Correctional Officers Police Test Study Guide

Day in the Life of a Correctional Officer!

Oct 2nd, 2020
day in the life of a correctional officer

Preparing to Become a Correctional Officer

Thinking of becoming a correctional officer?

Ever wondered what a day in the life of a correctional officer is like? There are over 400,000 correctional officers in the United States – all of whom are supervising more than 2 million inmates in state, county, and federal detention centers. To become a correctional officer in the US, candidates need to pass the police officer exam and undergo specialist training to cater to the unique needs of detention centers.

Requirements include:

  • Physical abilities: like police officers, correctional officers face a hands-on job and must be physically fit – both in terms of endurance as well as upper body strength. Physical requirements differ on an agency-by-agency basis, so contact your local correctional office to learn more about their standards.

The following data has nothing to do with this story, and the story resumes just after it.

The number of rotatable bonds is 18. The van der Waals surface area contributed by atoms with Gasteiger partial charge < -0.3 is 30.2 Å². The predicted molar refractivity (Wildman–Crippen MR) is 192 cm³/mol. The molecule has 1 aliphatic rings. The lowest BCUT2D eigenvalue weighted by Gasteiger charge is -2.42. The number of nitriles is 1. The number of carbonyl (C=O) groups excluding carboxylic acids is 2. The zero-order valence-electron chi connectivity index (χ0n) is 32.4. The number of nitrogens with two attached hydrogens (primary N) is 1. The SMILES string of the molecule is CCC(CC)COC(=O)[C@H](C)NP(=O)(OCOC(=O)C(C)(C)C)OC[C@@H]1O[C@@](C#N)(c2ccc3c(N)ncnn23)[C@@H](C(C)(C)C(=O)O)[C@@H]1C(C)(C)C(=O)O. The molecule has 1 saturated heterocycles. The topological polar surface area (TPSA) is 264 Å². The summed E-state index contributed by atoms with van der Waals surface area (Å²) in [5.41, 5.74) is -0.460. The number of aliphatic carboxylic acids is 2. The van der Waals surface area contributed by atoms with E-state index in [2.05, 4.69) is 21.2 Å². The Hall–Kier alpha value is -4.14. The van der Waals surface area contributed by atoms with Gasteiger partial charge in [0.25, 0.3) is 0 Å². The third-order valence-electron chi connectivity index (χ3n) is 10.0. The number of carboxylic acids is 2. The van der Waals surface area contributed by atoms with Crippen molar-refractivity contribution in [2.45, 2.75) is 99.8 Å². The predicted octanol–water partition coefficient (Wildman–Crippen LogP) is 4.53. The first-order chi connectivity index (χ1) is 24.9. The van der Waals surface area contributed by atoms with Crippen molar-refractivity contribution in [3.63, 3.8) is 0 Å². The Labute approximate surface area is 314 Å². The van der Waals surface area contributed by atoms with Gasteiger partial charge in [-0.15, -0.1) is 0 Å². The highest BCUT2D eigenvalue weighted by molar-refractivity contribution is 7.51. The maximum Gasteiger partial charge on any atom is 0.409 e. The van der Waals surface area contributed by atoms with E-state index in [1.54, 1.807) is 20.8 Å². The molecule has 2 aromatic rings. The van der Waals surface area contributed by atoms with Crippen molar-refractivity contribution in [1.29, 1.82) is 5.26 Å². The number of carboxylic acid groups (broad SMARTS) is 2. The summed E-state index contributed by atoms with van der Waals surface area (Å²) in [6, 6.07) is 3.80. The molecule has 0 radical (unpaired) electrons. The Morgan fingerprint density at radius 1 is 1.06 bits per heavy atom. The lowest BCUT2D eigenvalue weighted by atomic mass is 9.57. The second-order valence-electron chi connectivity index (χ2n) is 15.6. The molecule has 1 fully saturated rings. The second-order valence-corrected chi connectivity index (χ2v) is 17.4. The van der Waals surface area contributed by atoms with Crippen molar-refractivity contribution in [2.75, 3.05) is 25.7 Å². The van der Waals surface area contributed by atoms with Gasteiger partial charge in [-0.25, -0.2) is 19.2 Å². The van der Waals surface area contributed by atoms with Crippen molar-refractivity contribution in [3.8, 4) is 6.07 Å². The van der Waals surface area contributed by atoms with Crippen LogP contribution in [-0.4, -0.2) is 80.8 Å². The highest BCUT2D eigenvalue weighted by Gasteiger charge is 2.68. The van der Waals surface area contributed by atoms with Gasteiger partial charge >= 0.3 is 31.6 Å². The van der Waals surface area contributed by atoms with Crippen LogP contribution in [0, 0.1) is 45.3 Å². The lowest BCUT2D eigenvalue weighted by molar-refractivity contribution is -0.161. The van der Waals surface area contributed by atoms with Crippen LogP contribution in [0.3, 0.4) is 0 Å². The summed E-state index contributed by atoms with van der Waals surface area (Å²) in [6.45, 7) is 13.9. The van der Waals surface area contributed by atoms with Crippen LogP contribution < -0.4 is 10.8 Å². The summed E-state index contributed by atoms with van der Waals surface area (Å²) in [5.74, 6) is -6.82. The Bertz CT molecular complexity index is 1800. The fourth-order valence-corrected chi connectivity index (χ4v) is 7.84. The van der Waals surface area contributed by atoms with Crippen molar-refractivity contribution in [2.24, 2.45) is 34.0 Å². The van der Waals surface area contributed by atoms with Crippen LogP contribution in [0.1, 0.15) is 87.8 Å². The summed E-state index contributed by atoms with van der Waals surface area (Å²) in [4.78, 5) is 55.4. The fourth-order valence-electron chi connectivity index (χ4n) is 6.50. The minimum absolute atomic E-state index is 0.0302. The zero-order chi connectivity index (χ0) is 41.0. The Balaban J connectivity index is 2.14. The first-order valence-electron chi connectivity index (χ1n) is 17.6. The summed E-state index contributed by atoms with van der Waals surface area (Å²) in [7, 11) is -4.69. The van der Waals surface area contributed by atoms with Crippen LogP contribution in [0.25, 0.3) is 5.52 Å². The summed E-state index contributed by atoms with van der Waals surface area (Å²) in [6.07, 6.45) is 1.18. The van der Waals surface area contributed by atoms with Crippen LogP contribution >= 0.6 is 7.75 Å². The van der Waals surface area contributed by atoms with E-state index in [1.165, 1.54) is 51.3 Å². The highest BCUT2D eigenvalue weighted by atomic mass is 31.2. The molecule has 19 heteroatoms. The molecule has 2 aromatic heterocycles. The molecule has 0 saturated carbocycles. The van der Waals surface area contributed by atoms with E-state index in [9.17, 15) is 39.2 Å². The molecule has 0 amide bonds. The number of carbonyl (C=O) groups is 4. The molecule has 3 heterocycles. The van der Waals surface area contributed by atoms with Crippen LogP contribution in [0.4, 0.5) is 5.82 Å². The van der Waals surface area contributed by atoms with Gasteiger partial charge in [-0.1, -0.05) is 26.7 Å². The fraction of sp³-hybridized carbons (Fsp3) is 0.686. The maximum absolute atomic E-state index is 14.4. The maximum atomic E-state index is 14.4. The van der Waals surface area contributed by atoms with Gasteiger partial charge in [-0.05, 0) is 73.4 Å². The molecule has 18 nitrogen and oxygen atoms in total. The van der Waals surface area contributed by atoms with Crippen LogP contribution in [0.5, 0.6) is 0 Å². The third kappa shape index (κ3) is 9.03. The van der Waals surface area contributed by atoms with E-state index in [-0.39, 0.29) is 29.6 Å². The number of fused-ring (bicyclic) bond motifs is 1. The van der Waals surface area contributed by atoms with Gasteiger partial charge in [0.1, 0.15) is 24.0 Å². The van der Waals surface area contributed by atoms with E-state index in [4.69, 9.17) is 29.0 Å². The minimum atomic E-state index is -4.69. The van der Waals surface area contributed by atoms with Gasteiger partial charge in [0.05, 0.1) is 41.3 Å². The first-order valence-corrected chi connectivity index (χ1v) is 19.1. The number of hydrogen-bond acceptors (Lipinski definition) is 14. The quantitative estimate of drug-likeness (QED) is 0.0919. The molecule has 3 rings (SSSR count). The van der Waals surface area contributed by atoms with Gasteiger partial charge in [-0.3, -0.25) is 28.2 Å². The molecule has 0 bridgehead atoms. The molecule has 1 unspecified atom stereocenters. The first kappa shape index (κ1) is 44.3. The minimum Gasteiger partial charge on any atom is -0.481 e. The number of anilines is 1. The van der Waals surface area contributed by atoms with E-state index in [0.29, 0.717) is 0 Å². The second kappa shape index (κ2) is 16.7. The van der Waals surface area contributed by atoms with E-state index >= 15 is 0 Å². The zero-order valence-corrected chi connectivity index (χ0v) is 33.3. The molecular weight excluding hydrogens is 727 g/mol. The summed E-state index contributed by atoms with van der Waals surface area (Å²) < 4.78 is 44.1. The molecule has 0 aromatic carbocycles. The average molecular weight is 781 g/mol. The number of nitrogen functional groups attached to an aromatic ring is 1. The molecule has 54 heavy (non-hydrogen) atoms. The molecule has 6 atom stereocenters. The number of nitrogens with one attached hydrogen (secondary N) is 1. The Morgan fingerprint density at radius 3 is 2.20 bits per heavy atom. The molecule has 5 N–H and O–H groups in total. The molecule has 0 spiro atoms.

• Psychological: working as a correctional officer is not just physically demanding but also mentally demanding, too. It remains one of the most stressful jobs to hold in the United States. Candidates can expect to undergo intense psychological and mental evaluations to ensure that you are equipped with the ability to manage this level of stress.
  • Basic skills: candidates are expected to be at least 18-years old, be US citizens, and undergo visual and auditory tests to ensure that your vision and hearing is at or near normal. Candidates cannot apply to become correctional officers if they are older than 37-years. Reading comprehension and writing ability must meet a sufficient standard.
  • Advanced skills: candidates selected to become correctional officers must undergo additional training that is tailored to the unique needs of working in a detention center. The precise skills and duration of training depends upon which agency you are applying to.

Once you successfully pass the correctional officer exam and complete mandatory advanced training, you will then be hired to work in a detention center.